Click hekingdom-of-netherlands-logore to read about the Dutch Dialogues Initiative

Click here to read about Dutch Dialogues

The “Dutch Dialogues” workshops are the outgrowth of extended interactions between Dutch engineers, urban designers, landscape architects, city planners and soils/hydrology experts and, primarily, their Louisiana counterparts.

David Waggonner, a local New Orleans architect, initiated this dialogue with Dale Morris, of the Royal Netherlands Embassy in Washington, DC, and the American Planning Association. Waggonner’s and Morris’ efforts on behalf of “Dutch Dialogues” derive from their unwavering belief that New Orleans can survive and prosper and grow only when it gets certain fundamentals in order. Dutch Dialogues exposes and hopefully addresses some of those fundamentals.City-Hall-Flood-2

South Louisiana, like the Netherlands, must adapt to the threats inherent to living in a subsiding delta.  This is not an either/or proposition — it is an ordering principle. Safety First” is the key organizing water management principle in the Netherlands. History repeatedly shows the folly of living in a delta: disasters are common there. To ignore, however, the water’s magic – the unique, abundant opportunities that can and should be exploited for economic, societal and cultural gain —is equally foolhardy.

“Living with the water” has recently become an ordering, corollary principle of Dutch policy. Dutch Dialogues participants believe that adapting a Living with the Water principle is necessary in post-Katrina New Orleans; they likewise reject the false choice posited by those who see only a choice between safety or amenity from water in the Louisiana delta. Indeed, Dutch Dialogues posits that both safety and amenity from water are crucial to a future in which New Orleans is robust, vibrant and secure.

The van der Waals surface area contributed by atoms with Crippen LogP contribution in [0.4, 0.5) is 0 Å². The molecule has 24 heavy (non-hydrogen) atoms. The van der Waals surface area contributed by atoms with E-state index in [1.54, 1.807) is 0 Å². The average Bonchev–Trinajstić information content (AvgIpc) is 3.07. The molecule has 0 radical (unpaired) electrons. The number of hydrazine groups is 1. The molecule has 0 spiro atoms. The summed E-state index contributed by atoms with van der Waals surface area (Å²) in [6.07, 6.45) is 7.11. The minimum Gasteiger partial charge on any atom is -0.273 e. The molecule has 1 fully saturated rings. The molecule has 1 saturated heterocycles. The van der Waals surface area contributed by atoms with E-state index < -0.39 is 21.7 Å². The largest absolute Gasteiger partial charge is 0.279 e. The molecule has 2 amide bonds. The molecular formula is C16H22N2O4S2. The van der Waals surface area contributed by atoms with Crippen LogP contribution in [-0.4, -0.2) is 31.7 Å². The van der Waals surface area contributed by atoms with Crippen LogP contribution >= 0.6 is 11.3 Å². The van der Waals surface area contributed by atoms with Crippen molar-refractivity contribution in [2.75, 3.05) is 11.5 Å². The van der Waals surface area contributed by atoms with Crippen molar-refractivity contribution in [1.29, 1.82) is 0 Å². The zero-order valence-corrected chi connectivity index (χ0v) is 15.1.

The first of the Dutch Dialogues was held in March 2008 and initiated a set of a multi-disciplinary,cross-cultural interactions designed to explore if, where and how Dutch approaches to water management, landscape architecture, flood protection and urban design were relevant to New Orleans as it recovered from Hurricane Katrina.

Dutch Dialogues 2 was men-raft-flood-norfolkheld in October 2008 and brought together 60 experts to develop jointly illustrative solutions and design approaches that could make New Orleans more flood-proof, sustainable, resilient, and attractive from both urban design and economic perspectives. The second Dutch Dialogues spun-off similar Dutch-American interactions in New York, Tampa Bay, San Francisco, and internationally in Taipei, Taiwan and Orangestad, Aruba.

The resulting concepts and designs have been the topic of further study at Washington University in Saint Louis, University of Toronto, Tulane University, University of Virginia, University of New Orleans, Delft Technical University (The Netherlands) and Wageningen University (The Netherlands).